Skeletal muscle contractile properties and proinflammatory cytokine gene expression in human endotoxaemia
McNicol, FJ, Hoyland, JA, Cooper, RG and Carlson, GL 2010, 'Skeletal muscle contractile properties and proinflammatory cytokine gene expression in human endotoxaemia' , British Journal of Surgery, 97 (3) , pp. 434-442.
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Background: Muscle dysfunction associated with sepsis contributes to morbidity and mortality but the underlying mechanisms are unclear. This study examined whether muscle weakness relates to an intrinsic defect in contraction, or to central mechanisms associated with acute illness, and whether systemic endotoxaemia induces changes in gene expression for proinﬂammatory cytokines within human muscle in vivo. Methods: In this experimental study, 12 healthy men received intravenous Escherichia coli lipopolysaccharide (LPS, 4 ng/kg) or saline (control). Voluntary and electrically stimulated quadriceps contraction, and tumour necrosis factor (TNF) α mRNA expression in quadriceps muscle biopsies were studied before and after the infusion. Results: Endotoxaemia induced transient weakness of voluntary quadriceps contraction, equivalent to a 7·8 (95 per cent conﬁdence interval 2·1 to 13·5) per cent reduction in contractile force at 180 min (P = 0·027) and a 9·0 (5·2 to 12·8) per cent reduction at 300 min (P = 0·008). Electrically stimulated contraction was unaffected. LPS administration resulted in an apparent ﬁbre-speciﬁc induction of TNF-α mRNA. Conclusion: Endotoxaemia results in a reduction in voluntary muscle contractile force without an apparent defect in stimulated muscle contraction. Loss of volition may be a more important factor than intrinsic dysfunction in acute sepsis-associated human muscle weakness.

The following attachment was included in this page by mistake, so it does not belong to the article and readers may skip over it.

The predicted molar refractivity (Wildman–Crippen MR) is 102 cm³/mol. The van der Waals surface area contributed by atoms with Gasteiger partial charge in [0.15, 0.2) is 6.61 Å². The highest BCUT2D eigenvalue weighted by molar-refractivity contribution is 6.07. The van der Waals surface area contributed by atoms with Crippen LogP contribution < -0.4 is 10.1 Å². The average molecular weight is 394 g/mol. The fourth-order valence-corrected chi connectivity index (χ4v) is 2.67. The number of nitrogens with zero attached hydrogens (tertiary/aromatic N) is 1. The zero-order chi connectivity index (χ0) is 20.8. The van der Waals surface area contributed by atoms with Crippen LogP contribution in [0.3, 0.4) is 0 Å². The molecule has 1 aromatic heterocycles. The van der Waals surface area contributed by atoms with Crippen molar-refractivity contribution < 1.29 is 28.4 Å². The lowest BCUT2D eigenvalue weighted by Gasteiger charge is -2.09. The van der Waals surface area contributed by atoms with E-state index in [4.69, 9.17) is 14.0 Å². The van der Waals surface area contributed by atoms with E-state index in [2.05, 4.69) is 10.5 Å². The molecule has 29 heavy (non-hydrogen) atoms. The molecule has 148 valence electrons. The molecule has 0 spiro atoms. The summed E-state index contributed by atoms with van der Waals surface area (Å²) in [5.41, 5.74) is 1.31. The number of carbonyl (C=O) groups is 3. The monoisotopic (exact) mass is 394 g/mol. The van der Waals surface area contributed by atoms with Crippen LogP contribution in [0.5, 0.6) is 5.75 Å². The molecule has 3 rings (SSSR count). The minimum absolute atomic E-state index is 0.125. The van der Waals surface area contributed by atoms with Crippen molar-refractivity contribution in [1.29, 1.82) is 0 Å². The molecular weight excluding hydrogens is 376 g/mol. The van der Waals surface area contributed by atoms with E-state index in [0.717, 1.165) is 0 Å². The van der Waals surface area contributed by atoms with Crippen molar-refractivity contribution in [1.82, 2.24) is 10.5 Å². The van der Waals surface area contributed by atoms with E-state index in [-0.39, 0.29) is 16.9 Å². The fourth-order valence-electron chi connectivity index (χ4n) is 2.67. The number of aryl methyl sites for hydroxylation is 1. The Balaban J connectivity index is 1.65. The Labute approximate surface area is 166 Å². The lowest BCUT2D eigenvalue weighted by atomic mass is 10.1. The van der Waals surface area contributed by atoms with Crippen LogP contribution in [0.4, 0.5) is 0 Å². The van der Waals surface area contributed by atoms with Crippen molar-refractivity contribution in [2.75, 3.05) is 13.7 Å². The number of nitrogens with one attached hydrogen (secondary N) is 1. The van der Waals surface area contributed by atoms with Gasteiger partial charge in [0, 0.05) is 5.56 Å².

|Journal or Publication Title:||British Journal of Surgery|
|Depositing User:||Institutional Repository|
|Date Deposited:||11 Sep 2014 16:26|
|Last Modified:||30 Nov 2015 23:57|
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